A fortnight is a unit of time equal to 14 days (two weeks). The word derives from the Old English term fēowertīene niht, meaning "fourteen nights" (or "fourteen days", since the Anglo-Saxons counted by nights).
Astronomy and tides
In astronomy, a lunar fortnight is half a lunar synodic month, which is equivalent to the mean period between a full moon and a new moon (and vice versa). This is equal to 14.07 days. It gives rise to a lunar fortnightly tidal constituent (see: Long-period tides).
Analogs in other languages
In many languages, there is no single word for a two-week period, and the equivalent terms "two weeks", "14 days", or "15 days" (counting inclusively) have to be used.
- Celtic languages: in Welsh, the term pythefnos, meaning "15 nights", is used. This is in keeping with the Welsh term for a week, which is wythnos ("eight nights"). In Irish, the term is coicís.
- Similarly, in Greek, the term δεκαπενθήμερο (dekapenthímero), meaning "15 days", is used.
- The Hindu calendar uses the Sanskrit word पक्ष "pakṣa", meaning one half of a lunar month, which is between 14 and 15 solar days.
- In Romance languages there are the terms quincena (or quince días) in Galician and Spanish, quinzena or quinze dies in Catalan and quinze dias or quinzena in Portuguese, quindicina in Italian, quinze jours or quinzaine in French, and chenzină in Romanian, all meaning "a grouping of 15"; there are also the terms bisettimanale in Italian, bisemanal in Spanish, bissemanal in Portuguese, bisetmanal in Catalan, bihebdomadaire in French, and bisǎptǎmânal in Romanian, that literally mean "biweekly".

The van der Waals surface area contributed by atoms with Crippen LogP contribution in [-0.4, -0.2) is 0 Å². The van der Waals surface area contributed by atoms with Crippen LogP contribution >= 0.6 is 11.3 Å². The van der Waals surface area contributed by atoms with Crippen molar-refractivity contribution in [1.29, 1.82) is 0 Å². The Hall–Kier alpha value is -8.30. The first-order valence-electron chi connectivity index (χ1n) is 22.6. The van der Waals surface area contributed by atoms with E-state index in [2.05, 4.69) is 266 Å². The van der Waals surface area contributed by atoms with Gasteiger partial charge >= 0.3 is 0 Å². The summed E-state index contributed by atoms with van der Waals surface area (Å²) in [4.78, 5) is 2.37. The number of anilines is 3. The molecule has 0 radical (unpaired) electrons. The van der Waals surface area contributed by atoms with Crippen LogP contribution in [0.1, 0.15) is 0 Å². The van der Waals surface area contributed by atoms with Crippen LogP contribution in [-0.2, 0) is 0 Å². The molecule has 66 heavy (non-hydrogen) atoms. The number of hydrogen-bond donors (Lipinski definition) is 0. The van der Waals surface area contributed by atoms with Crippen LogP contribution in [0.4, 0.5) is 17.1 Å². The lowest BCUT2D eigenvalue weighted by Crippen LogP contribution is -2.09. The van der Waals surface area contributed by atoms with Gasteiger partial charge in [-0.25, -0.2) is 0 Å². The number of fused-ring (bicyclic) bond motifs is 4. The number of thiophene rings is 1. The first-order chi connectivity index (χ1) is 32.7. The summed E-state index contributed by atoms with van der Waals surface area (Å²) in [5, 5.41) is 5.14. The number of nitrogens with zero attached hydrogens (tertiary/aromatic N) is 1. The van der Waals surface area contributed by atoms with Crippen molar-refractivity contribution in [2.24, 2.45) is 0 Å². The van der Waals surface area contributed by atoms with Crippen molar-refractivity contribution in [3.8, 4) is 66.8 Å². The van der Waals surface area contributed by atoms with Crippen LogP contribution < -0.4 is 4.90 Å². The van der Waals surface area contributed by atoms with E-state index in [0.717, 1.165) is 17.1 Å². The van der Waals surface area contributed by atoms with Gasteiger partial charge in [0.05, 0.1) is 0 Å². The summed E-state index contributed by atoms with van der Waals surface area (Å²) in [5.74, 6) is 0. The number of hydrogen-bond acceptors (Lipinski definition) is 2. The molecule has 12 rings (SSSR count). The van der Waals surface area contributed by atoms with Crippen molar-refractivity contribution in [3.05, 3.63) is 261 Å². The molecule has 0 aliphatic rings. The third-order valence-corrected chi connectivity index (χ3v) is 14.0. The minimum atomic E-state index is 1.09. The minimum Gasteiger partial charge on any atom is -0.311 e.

- Semitic languages have a special "doubling suffix". When added at the end of the word for "week" it changes the meaning to "two weeks". In Hebrew, the single-word שבועיים (shvu′ayim) means exactly "two weeks". Also in Arabic, by adding the common dual suffix to the word for "week", أسبوع, the form أسبوعين (usbu′ayn), meaning "two weeks", is formed.
- Slavic languages: in Czech the terms čtrnáctidenní and dvoutýdenní have the same meaning as "fortnight". In Ukrainian, the term два тижні is used in relation to "biweekly, two weeks".
- "Fortnight". The Concise Oxford Dictionary (5th ed.). 1964. p. 480.
- Senight, sennight or se'night (seven-night), an old word for the week, was still in use in the early 19th century, to judge from Jane Austen's letters.
- Littmann, Mark; Fred Espenak; Ken Willcox (2008). Totality: Eclipses of the Sun. Oxford University Press. ISBN 978-0-19-953209-4.
- Weisstein, Eric W. "Synodic Month definition".
- BBC (16 October 2014). "BBC Wales - Catchphrase". BBC Wales. Retrieved 18 November 2016.
Wythnos is a week.
- "Do You Know How to Say Fortnight in Different Languages?". www.indifferentlanguages.com.